The Boston Beer Company: Can it live up to recent hype?

Boston Beer Company

A corporate strategy article by Thunderbird students Andrea Bly, Jennifer Garcia, Liang-Kuan “Albert” Ho, Steve Juntunen and Kara Nguyen

Shares of The Boston Beer Company, Inc. (NYSE: SAM) closed Friday, December 16, 2011 at $103.05, up 40% since October. The company, who spearheaded the craft beer revolution in the US, has grown to produce over 32 varieties of beer under the company’s flagship brand, Samuel Adams Boston Lager and a variety of malt beverages and hard cider products under brand names Twisted Tea and HardCore Cider.

Under its Samuel Adams line, Boston Beer Company leads the craft brewery industry with annual revenues of $500 million in 2010. They have outperformed the uninspired beer market this year, reporting solid increases in sales and profits every month in 2011. This exploding success in the specialty market occurred against the backdrop of dismal growth in the mass market. But even within the specialty segment, Boston Beer has outperformed rivals with 6.6% volume growth in 2011, compared to 5% growth in the craft beer category.

This spectacular performance has attracted a lot of attention. Currently trading at 25 times the consensus earnings; should investors call it quits before a crash or will The Boston Beer Company be able to leverage recent success into sustainable growth?

From carefully selected ingredients, creative new brews, and calculated distribution, Boston Beer Company’s value and strategy is simple: to brew and deliver full-flavored, high-quality beer. Founder, Jim Koch pursued his passion for quality, flavorful beer by using family recipes and traditional brewing processes passed down the generations of his family. In 1984, Samuel Adams Boston Lager was born and became the Boston Beer Company’s trademark beer. Within the first six weeks of its release, Samuel Adams was voted “The Best Beer in America” at The Great American Beer Festival’s Consumer Preference Poll and it would continue winning more beer taste test awards than any other brewery in the market.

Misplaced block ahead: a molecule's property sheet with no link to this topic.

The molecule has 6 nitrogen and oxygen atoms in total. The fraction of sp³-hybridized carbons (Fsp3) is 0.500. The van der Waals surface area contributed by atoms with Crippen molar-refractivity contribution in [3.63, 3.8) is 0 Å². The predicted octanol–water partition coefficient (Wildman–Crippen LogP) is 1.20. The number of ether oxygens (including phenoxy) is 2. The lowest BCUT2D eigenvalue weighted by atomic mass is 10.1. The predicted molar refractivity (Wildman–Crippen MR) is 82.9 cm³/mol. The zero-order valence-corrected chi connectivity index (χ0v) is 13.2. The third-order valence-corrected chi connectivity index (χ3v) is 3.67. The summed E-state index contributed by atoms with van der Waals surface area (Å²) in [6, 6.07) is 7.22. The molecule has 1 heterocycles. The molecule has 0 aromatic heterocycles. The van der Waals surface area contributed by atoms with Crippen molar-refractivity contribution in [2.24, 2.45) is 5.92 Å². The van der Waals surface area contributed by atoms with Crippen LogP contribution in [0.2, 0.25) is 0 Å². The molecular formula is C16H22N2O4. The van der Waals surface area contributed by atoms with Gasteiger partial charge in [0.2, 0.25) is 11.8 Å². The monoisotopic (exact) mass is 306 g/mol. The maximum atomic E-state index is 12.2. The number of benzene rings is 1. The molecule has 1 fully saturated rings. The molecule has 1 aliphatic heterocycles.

“There’s an incredible pleasure every time I have a Sam Adams,” says Koch. “In that beer, I can taste all of the history and all of the passion for brewing something wonderful. To me, it’s an incredibly complex symphony of flavors.”

What makes Boston Beer Company unique from the other leading companies is their image as a craft brewery. They aim to use only the finest ingredients and pay great attention to detail to ensure fresh quality beer.

In order to get their start in the industry, Jim Koch started small. Koch allowed local bartenders in Boston, Massachusetts to sample Sam Adams so that they could make informed recommendations to their customers.

“If you’re a little guy, you can’t compete with the big guys,” says Koch. “I won’t be competing with them. I’ll be making something better. And there are drinkers who will drink that”.

Boston Beer Company does not use gimmicky bottles that indicate if your beer is cold or flashy packaging to catch your attention at the grocery store. Instead, Boston Beer Company spends their time and money pioneering ways to deliver the best-quality product. For instance, their “Freshest Beer” program calculates and reduces the amount of time Boston Beer Company’s products sit at a wholesaler to ensure that consumers get the freshest beer out of the brewery.

Although the Freshest Beer program may require more expenses upfront, while it is perfected, Koch believes it will result in savings in the long run. It will result in less waste of beer that is destroyed due to expiration and increase profits as people continue to turn to Boston Beer Company for the freshest beer available.